Can't drink dairy? Milk substitutes may also cause problems, doctors say
If you're like millions of Americans, you may have tried or regularly drink plant-based milk alternatives like soy, almond, rice or hemp. They're considered a healthier alternative, but some people may be surprised to find the beverages can upset their stomachs as much as dairy, doctors say.
When doctors told Sarah Gmyr that her stomach pain was caused by lactose intolerance years ago, the 35-year-old from Stamford, Connecticut, switched to soy milk. "I could finally have lattes again!” she says.
But it wasn’t long before she started having stomach trouble again. “It got to the point where I was having problems eating, period,” says Gmyr. “Every time I ate, I got sick and bloated. My doctor was worried I might have ovarian cancer.”
After starting an elimination diet, Gmyr learned that she had problems with gluten — and the very soy she’d been using to replace dairy products. “Of course it was a bummer to learn that something I’d substituted for milk caused even more problems than I initially had,” she says.
Gmyr isn’t alone. It’s not uncommon for people who are lactose intolerant — or even those who have unexplained stomach problems — to turn to dairy substitutes, like soy or almond milk. But those alternatives might also cause problems.
"I do see patients who can't tolerate milk substitutes," said Dr. Kevin Ghassemi, a gastroenterologist in the division of digestive diseases at the David Geffen School of Medicine at UCLA. "I don't think those people generally have an allergy, but more of a nerve sensitivity. Something in those substitutes is causing the nerves going to the bowels to be irritated."
It's also possible that the initial improvement people experience when they start drinking a milk substitute is due to a placebo effect, Ghassemi said. Or it might be that it takes some time for the body to become sensitized to the protein in the substitute.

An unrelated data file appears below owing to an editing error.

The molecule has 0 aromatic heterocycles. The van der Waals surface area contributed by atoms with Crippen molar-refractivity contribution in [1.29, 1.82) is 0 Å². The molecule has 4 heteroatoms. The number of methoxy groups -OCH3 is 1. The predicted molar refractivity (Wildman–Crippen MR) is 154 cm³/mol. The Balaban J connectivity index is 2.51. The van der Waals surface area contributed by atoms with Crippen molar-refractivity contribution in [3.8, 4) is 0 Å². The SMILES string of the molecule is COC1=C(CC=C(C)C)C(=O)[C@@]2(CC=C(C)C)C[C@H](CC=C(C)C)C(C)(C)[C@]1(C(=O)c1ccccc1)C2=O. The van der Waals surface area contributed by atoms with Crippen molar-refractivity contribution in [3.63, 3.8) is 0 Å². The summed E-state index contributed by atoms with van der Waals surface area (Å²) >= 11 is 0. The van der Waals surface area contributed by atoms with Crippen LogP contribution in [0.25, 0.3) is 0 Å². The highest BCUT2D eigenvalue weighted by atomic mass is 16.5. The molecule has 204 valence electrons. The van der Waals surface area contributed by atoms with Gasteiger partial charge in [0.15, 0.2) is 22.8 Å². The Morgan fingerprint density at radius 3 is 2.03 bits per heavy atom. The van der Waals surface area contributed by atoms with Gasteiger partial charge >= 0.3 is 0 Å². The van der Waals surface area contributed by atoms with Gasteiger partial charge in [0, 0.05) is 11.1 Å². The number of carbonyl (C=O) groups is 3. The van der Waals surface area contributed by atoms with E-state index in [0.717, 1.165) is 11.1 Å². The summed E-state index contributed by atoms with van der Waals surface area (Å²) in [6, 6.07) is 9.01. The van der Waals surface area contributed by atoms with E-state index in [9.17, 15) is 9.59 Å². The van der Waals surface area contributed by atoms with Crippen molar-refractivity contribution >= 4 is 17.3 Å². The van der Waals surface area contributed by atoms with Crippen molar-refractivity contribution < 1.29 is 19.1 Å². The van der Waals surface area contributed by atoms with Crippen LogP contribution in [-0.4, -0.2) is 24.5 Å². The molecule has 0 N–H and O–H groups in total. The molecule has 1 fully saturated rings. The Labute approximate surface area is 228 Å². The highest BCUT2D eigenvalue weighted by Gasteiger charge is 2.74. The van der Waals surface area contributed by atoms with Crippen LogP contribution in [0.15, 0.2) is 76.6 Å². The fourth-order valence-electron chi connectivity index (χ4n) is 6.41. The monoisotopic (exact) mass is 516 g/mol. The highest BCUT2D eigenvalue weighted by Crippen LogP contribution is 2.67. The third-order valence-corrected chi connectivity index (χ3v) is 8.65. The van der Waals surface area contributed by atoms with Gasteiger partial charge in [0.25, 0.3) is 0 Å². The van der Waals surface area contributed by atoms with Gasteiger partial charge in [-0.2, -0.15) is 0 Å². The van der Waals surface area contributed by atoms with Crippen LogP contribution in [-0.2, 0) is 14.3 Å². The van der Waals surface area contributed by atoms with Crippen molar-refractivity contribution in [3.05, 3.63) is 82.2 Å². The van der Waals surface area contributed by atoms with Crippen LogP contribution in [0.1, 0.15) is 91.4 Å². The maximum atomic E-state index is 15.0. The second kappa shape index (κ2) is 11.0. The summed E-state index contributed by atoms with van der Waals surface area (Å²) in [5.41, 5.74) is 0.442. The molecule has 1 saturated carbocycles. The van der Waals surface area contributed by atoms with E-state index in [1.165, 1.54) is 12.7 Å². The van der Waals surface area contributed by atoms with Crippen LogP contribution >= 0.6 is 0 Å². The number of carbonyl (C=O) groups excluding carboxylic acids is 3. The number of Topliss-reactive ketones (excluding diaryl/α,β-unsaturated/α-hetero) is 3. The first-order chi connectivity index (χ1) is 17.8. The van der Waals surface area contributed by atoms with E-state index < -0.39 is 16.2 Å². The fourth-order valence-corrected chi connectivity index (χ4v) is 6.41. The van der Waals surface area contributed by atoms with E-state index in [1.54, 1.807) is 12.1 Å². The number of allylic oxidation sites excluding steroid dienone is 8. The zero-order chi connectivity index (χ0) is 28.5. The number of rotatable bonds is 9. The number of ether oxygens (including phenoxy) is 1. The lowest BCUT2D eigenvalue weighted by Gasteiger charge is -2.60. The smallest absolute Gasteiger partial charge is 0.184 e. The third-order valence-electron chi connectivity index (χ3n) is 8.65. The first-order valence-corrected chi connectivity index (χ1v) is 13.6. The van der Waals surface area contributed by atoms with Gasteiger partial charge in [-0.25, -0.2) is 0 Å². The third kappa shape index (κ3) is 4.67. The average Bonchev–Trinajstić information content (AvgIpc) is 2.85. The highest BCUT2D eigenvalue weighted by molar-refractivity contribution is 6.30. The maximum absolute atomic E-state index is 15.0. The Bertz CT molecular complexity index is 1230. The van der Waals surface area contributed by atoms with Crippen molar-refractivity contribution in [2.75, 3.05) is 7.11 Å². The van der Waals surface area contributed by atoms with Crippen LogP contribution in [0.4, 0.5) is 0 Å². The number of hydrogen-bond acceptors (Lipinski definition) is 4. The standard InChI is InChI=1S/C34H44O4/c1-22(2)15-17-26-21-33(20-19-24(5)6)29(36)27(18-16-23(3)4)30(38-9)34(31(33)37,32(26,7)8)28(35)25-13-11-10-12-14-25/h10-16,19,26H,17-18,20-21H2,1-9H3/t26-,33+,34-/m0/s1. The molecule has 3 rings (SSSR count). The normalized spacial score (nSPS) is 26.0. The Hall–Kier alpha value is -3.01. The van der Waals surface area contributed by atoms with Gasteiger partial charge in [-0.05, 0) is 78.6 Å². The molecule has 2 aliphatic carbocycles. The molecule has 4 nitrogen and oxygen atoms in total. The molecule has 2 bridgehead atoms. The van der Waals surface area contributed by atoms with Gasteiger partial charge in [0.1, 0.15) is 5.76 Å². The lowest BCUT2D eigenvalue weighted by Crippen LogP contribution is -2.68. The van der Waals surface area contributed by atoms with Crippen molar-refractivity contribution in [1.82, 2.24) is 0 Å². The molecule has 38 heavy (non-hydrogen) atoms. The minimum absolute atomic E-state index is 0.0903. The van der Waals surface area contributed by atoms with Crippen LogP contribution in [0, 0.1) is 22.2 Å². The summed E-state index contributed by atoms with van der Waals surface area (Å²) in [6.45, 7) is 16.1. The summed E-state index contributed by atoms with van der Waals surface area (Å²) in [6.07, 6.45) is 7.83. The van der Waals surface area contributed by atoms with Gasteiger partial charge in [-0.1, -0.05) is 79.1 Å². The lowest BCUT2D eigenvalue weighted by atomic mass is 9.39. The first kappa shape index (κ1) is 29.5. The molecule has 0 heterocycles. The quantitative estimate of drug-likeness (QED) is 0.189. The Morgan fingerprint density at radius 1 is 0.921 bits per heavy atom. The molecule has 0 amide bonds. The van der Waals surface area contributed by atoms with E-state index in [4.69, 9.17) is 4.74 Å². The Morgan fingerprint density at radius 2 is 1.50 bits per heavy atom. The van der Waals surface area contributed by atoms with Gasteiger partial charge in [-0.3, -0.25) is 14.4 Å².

Sometimes it doesn’t take much.
Kelly Harrison remembers the day she added some almond milk to her coffee. A short while later, halfway through her usual 6-mile run, the 29-year-old New Yorker started to hyperventilate and break out in hives. Although she’d reacted to peanuts before, she’d never had a problem with any other nuts till that day. Benadryl calmed the reaction, but “it was a horrible feeling,” she says.
Gastroenterologist Dr. Octavia Pickett-Blakely suggests anyone wanting to switch to a milk substitute should go slowly. “I suggest starting out with a small amount to make sure that they are able to tolerate it,” says Pickett-Blakely, an assistant professor of medicine and director of nutrition and small bowel disorders at the Perelman School of Medicine at the University of Pennsylvania.
While some of the plant-based milks are fortified with calcium and vitamin D, don't expect them to have same amount as dairy, says dietitian Ann Condon-Meyers.
“Calcium is a real problem for everybody,” says Condon-Meyers, clinical dietitian at the Children’s Hospital of Pittsburgh at the University of Pittsburgh Medical Center. “Many vegans and vegetarians say you can get it from green vegetables, but you’d have to eat three cups of kale just to get close to the amount of calcium in only 8-ounces of [cow's] milk, and that’s only one-fourth of what you need as an adult. It’s hard to make up for that.”
Linda Carroll is a regular contributor to NBCNews.com and TODAY.com. She is co-author of "The Concussion Crisis: Anatomy of a Silent Epidemic” and the recently released “Duel for the Crown: Affirmed, Alydar, and Racing’s Greatest Rivalry.”